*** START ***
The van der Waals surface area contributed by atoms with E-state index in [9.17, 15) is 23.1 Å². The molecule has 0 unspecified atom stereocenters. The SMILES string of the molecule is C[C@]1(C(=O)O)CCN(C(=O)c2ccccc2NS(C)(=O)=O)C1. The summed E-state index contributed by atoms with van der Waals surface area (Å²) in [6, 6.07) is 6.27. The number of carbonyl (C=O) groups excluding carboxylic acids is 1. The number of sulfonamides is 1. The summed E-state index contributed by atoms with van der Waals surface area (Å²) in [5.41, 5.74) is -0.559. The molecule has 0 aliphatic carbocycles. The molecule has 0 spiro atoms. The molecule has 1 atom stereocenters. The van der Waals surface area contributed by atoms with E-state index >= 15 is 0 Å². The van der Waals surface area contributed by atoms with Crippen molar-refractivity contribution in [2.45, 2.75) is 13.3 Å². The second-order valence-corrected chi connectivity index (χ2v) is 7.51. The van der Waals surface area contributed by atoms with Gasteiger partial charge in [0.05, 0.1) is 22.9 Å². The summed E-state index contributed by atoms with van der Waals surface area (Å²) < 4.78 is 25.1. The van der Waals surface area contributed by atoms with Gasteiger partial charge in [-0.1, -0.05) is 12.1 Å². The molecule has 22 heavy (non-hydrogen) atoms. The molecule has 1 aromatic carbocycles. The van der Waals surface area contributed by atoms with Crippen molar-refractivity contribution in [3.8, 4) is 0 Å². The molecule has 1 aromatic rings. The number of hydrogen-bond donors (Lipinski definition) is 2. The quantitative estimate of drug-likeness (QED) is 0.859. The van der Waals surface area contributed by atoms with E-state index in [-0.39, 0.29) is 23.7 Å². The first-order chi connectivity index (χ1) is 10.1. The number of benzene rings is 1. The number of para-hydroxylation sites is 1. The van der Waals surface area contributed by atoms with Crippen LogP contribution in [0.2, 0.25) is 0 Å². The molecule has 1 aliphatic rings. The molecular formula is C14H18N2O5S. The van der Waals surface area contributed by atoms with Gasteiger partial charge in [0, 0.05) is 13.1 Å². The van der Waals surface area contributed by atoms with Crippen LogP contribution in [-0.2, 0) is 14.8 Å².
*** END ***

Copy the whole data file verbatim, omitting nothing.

The van der Waals surface area contributed by atoms with E-state index in [9.17, 15) is 23.1 Å². The molecule has 0 unspecified atom stereocenters. The SMILES string of the molecule is C[C@]1(C(=O)O)CCN(C(=O)c2ccccc2NS(C)(=O)=O)C1. The summed E-state index contributed by atoms with van der Waals surface area (Å²) in [6, 6.07) is 6.27. The number of carbonyl (C=O) groups excluding carboxylic acids is 1. The number of sulfonamides is 1. The summed E-state index contributed by atoms with van der Waals surface area (Å²) in [5.41, 5.74) is -0.559. The molecule has 0 aliphatic carbocycles. The molecule has 0 spiro atoms. The molecule has 1 atom stereocenters. The van der Waals surface area contributed by atoms with E-state index >= 15 is 0 Å². The van der Waals surface area contributed by atoms with Crippen molar-refractivity contribution in [2.45, 2.75) is 13.3 Å². The second-order valence-corrected chi connectivity index (χ2v) is 7.51. The van der Waals surface area contributed by atoms with Gasteiger partial charge in [0.05, 0.1) is 22.9 Å². The summed E-state index contributed by atoms with van der Waals surface area (Å²) < 4.78 is 25.1. The van der Waals surface area contributed by atoms with Gasteiger partial charge in [-0.1, -0.05) is 12.1 Å². The molecule has 22 heavy (non-hydrogen) atoms. The molecule has 1 aromatic carbocycles. The van der Waals surface area contributed by atoms with Crippen molar-refractivity contribution in [3.8, 4) is 0 Å². The molecule has 1 aromatic rings. The number of hydrogen-bond donors (Lipinski definition) is 2. The quantitative estimate of drug-likeness (QED) is 0.859. The van der Waals surface area contributed by atoms with E-state index in [-0.39, 0.29) is 23.7 Å². The first-order chi connectivity index (χ1) is 10.1. The number of benzene rings is 1. The number of para-hydroxylation sites is 1. The van der Waals surface area contributed by atoms with Crippen LogP contribution in [0.2, 0.25) is 0 Å². The molecule has 1 aliphatic rings. The molecular formula is C14H18N2O5S. The van der Waals surface area contributed by atoms with Gasteiger partial charge in [0, 0.05) is 13.1 Å². The van der Waals surface area contributed by atoms with Crippen LogP contribution in [-0.2, 0) is 14.8 Å².